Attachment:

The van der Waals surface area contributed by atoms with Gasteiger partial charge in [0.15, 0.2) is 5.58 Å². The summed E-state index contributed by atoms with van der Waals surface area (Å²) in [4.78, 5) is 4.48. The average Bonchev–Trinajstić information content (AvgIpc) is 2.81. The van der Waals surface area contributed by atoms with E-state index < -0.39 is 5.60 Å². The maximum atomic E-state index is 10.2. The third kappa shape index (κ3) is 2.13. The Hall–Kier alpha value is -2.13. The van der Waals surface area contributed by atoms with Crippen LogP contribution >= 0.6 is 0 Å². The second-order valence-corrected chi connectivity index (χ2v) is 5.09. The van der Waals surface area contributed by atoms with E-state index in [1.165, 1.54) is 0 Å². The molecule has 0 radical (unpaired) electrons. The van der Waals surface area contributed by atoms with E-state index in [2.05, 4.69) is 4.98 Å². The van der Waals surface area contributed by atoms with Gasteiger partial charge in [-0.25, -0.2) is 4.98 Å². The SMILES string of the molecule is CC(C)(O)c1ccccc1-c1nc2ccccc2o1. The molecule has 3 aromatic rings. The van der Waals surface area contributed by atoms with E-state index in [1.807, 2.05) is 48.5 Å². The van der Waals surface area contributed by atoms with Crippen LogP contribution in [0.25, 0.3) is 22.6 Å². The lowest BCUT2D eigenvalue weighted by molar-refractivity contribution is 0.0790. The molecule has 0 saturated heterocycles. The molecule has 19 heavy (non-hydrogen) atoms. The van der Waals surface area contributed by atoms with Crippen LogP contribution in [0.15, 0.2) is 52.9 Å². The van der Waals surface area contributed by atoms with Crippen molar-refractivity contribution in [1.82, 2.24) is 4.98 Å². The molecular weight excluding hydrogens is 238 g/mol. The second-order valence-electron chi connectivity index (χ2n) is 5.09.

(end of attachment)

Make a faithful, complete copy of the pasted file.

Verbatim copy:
The van der Waals surface area contributed by atoms with Gasteiger partial charge in [0.15, 0.2) is 5.58 Å². The summed E-state index contributed by atoms with van der Waals surface area (Å²) in [4.78, 5) is 4.48. The average Bonchev–Trinajstić information content (AvgIpc) is 2.81. The van der Waals surface area contributed by atoms with E-state index < -0.39 is 5.60 Å². The maximum atomic E-state index is 10.2. The third kappa shape index (κ3) is 2.13. The Hall–Kier alpha value is -2.13. The van der Waals surface area contributed by atoms with Crippen LogP contribution >= 0.6 is 0 Å². The second-order valence-corrected chi connectivity index (χ2v) is 5.09. The van der Waals surface area contributed by atoms with E-state index in [1.165, 1.54) is 0 Å². The molecule has 0 radical (unpaired) electrons. The van der Waals surface area contributed by atoms with E-state index in [2.05, 4.69) is 4.98 Å². The van der Waals surface area contributed by atoms with Gasteiger partial charge in [-0.25, -0.2) is 4.98 Å². The SMILES string of the molecule is CC(C)(O)c1ccccc1-c1nc2ccccc2o1. The molecule has 3 aromatic rings. The van der Waals surface area contributed by atoms with E-state index in [1.807, 2.05) is 48.5 Å². The van der Waals surface area contributed by atoms with Crippen LogP contribution in [0.25, 0.3) is 22.6 Å². The lowest BCUT2D eigenvalue weighted by molar-refractivity contribution is 0.0790. The molecule has 0 saturated heterocycles. The molecule has 19 heavy (non-hydrogen) atoms. The van der Waals surface area contributed by atoms with Crippen LogP contribution in [0.15, 0.2) is 52.9 Å². The van der Waals surface area contributed by atoms with Crippen molar-refractivity contribution in [1.82, 2.24) is 4.98 Å². The molecular weight excluding hydrogens is 238 g/mol. The second-order valence-electron chi connectivity index (χ2n) is 5.09.